Brewers have bowed to consumer pressure over the labelling of alcoholic lemonade, which has been blamed for encouraging under-age drinking.
Both Merrydown and Bass who make two of the most popular brands, Two Dogs Alcoholic Lemonade and Hoopers Hooch Alcoholic Lemonade, announced yesterday that they are altering the descriptions of the brands, although critics described the changes as "minimal".
Bass will rename its drink Hoopers Hooch Alcoholic Lemon and Merrydown will now call its version Two Dogs Alcoholic Lemon Brew.
Anti-drink campaigners and consumer groups had warned that "alcopops" blur the distinction between soft drinks and alcohol. There were also fears that people might not realise that a drink labelled lemonade contained alcohol, and that it might encourage under-age drinking.
Ian Morris, Bass's communications director, said: "We still believe alcoholic lemonade to be the most precise description of this brand. However, we are not insensitive to public debate and the Hooper's Hooch brand name and positioning as an alcoholic carbonate is now so well established we can use simple fruit flavour description without danger of misleading customers."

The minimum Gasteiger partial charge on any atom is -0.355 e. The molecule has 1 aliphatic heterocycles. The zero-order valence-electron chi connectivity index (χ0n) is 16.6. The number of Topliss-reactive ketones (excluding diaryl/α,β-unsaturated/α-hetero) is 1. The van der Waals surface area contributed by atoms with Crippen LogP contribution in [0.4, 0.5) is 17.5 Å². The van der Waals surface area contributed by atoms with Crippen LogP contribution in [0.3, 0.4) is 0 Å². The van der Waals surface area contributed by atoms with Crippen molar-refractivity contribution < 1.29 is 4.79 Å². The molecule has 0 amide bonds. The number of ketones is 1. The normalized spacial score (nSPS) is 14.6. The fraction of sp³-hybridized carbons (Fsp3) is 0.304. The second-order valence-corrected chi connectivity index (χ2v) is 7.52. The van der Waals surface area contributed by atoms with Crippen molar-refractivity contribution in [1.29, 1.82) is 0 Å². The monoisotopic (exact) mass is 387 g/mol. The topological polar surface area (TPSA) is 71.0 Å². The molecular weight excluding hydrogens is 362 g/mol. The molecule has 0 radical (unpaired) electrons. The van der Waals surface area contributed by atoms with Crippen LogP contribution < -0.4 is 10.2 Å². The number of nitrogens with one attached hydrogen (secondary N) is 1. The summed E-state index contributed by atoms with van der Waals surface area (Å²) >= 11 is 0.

Paul Millman, Merrydown's managing director, said: "As a responsible manufacturer Merrydown has always been concerned about under-age drinking and we wanted to take as much positive action as possible in advance of the publication of the Portman Group's voluntary code of practice."
Whitbread has also rejected the names Lemonade Bomb and Cream Soda Blast for two new alcoholic carbonates in favour of Lemon Jag and Vanilla Heist respectively.
The name changes were criticised as "minimal" by Labour's consumer spokesman, Nigel Griffiths - a vigorous critic of alcoholic soft drinks - who predicted a public backlash unless companies came up with better solutions.Reuse content